Issue 234, March 2023
Sponsor an issue of this newsletter and promote your company to thousands of potential customers! To enquire, contact us on firstname.lastname@example.org
2.10 Advertising and Social Media in Australia and New Zealand: This course has been our most popular course to date! We have received many bookings since launching it in February and participants have reiterated the great value the content delivered to their business. This two-hour course covers multiple product categories in the natural health industry, including listed medicines (AU), dietary supplements (NZ), foods and cosmetics. Read more here
1.20 Cosmetic Regulations – Claims, Advertising, Labelling and Ingredients: we have revised our two cosmetics courses for Australian compliance and combined them into one two-our course. Details on the revised course here.
New cosmetics courses coming soon covering the complicated issues around AICIS ingredient introduction categories, which will include how to manage listed, exempted, reported and assessed ingredients.
And don’t forget we still have course 3.01. Cosmetics in New Zealand information is here
Follow us on LinkedIn: We hope you like our newsletter. If you want to receive up-to-the-minute announcements on new courses, new content and vital regulatory updates follow us on LinkedIn.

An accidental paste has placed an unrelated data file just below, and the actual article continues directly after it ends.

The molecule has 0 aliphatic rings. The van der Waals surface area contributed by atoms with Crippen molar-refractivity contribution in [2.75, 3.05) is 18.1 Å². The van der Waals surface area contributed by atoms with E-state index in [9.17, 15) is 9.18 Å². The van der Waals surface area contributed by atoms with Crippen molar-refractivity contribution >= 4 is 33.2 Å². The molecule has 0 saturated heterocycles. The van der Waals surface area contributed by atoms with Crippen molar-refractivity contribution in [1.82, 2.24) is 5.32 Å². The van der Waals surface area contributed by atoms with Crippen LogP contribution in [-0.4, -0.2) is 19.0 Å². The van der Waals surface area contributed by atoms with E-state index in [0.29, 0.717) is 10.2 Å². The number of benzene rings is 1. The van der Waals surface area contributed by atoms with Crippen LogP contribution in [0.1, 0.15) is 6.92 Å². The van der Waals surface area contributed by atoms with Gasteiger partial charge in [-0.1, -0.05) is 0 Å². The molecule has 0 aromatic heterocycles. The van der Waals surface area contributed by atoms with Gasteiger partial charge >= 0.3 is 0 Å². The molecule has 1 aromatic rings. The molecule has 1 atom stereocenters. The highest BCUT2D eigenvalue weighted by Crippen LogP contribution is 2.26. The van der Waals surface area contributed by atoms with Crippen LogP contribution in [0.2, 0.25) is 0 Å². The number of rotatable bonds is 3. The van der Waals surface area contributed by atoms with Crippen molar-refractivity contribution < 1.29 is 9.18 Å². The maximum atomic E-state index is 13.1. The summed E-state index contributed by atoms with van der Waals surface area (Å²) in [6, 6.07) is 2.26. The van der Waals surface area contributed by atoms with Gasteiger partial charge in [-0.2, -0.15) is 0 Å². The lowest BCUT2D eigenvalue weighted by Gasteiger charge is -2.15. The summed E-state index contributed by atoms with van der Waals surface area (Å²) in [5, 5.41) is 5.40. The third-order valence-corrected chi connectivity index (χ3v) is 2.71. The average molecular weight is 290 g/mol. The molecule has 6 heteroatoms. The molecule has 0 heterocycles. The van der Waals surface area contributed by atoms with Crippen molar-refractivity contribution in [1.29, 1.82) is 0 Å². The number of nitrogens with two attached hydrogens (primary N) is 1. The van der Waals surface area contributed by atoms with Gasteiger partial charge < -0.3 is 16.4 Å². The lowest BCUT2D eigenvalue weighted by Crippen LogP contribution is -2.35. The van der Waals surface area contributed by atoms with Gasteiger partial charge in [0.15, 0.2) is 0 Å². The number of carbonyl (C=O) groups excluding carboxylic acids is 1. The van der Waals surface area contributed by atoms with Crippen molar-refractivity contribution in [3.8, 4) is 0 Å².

Complementary Medicines and Medical Devices:
Ozempic scam. TGA is warning consumers to be alert to scams promotingsemaglutide (Ozempic) for weight loss. It is illegal in Australia to promote this product. In many cases consumers who paid for products online failed to receive any product, while in other cases the product received was not semaglutide. Source: TGA
General guidance for listed medicines. A recently published TGA webpage provides guidance on recent changes to conditions of listing for low risk medicines (including most complementary medicines, herbal and nutritional medicines). General summary here. Refer to the legislation Therapeutic Goods (Listed Medicines—Conditions of Listing) Determination 2022 here.
Latest version of ingredients permitted in listed medicines (Therapeutic Goods (Permissible Ingredients) Determination (No. 1) 2023) is here. This webpage summarises the changes made to 25 permitted ingredients. The ingredient caprylic/capric glycerides has been removed from the list and a new ingredient Calanus finmarchicus oil has been added to the permitted ingredients list. Useful information about changes to the permissible ingredients determination can be found here.